It’s easy to take for granted how consistent in-store payments with cards have become for consumers; there isn’t a lot of mystery in that process for consumers, Jess Turner, EVP of Digital Payments and Labs of North America at Mastercard told PYMNTS in a recent conversation.
In the physical environment, customers can more or less choose between the payment options they want, “expecting the security, consistency and ease of payments they’re used to” when they get to the digital world. However, they’re not finding it, Turner said — or they’re not finding it consistently enough.
“When you are going through different merchant websites or apps, you can find they have all kinds of different ways to pay in their environment. Many sites ... still [require] users [to] key in their full card information on their mobile device,” she said.
It’s one of the biggest reasons Mastercard is supporting EMVCo’s Secure Remote Commerce (SRC) framework, which was introduced in November of last year.
Turner said SRC will scale digital payments acceptance while replicating the consistent experience that people are used to in the physical world today.
SRC, Turner emphasized, allows consumers to choose the payment method they wish to use since it is platform-agnostic.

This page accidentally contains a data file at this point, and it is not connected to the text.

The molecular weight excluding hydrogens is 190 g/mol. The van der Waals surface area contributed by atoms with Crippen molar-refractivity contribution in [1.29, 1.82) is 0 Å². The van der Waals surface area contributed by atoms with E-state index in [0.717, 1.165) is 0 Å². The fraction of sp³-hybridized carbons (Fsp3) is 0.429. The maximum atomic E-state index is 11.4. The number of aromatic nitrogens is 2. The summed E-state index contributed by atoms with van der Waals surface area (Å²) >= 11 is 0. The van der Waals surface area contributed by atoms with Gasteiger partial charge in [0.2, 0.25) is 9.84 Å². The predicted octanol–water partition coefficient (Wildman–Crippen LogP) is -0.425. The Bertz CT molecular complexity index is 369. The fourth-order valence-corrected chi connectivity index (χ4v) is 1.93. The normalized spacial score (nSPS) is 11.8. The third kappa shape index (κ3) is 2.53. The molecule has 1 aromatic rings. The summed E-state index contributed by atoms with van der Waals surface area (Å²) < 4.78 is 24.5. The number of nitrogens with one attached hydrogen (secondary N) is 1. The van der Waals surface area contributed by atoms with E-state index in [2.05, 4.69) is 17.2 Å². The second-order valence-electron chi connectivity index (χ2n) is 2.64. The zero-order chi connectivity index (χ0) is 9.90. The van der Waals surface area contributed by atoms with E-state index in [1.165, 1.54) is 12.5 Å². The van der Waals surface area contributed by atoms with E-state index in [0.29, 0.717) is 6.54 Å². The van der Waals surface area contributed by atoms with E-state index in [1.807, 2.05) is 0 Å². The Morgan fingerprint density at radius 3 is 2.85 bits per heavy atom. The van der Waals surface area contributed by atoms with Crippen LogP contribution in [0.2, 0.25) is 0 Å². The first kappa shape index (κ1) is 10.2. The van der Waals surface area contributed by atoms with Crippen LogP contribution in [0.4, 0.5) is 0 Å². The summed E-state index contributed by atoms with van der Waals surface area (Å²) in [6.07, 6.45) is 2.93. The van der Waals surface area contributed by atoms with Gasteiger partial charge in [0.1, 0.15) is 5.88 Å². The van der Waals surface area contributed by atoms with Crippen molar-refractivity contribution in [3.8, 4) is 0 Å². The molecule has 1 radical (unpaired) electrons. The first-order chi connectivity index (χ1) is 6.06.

“We think the next likely evolution is to one common single button in the digital world for consumers to use to checkout, working with the brands that give consumers choice in how they pay digitally. At the same time, they get a single digital experience,” she said.
Turner also added that SRC and a single “buy” button will mitigate the friction associated with expired or stolen cards. SRC creates an encrypted token that outlives the card number and is, therefore, unimpacted by these problems.
A Fully Tokenized World
Turner also explained that the SRC framework will establish a more secure means of transacting digitally. Today, she said, 75 percent of the cards in the U.S. can be tokenized — something Turner describes as a “tipping point, where a fully tokenized world can be reached.” Building new payments infrastructure on top of tokens like SRC, she said, will move the payments ecosystem forward more quickly to both a consistent and secure digital payments experience.
And one that is more predictable too, Turner emphasized. A tokenized world where account information is impossible for hackers to access will only increase the probability that consumers will feel comfortable leaving a card on file with a merchant — and, importantly, she said, with the ones they already feel comfortable using.
For SRC to reach its full potential, Turner believes there needs to be a “team effort on the part of all of the payments ecosystem.” Differentiation, she contended, shouldn’t be about a standard, but about how to leverage a standard to build a better digital customer journey.
“We are really calling on merchants, acquirers, issuers, technology players — really everyone in the ecosystem to come together and give consumers what they want,” Turner said. “We really want to see everyone drive ... the EMVCo SRC standard so payments works across all browsers and devices. It’s foundational, and we need everyone in the ecosystem to join hands and do what’s right for the consumer.”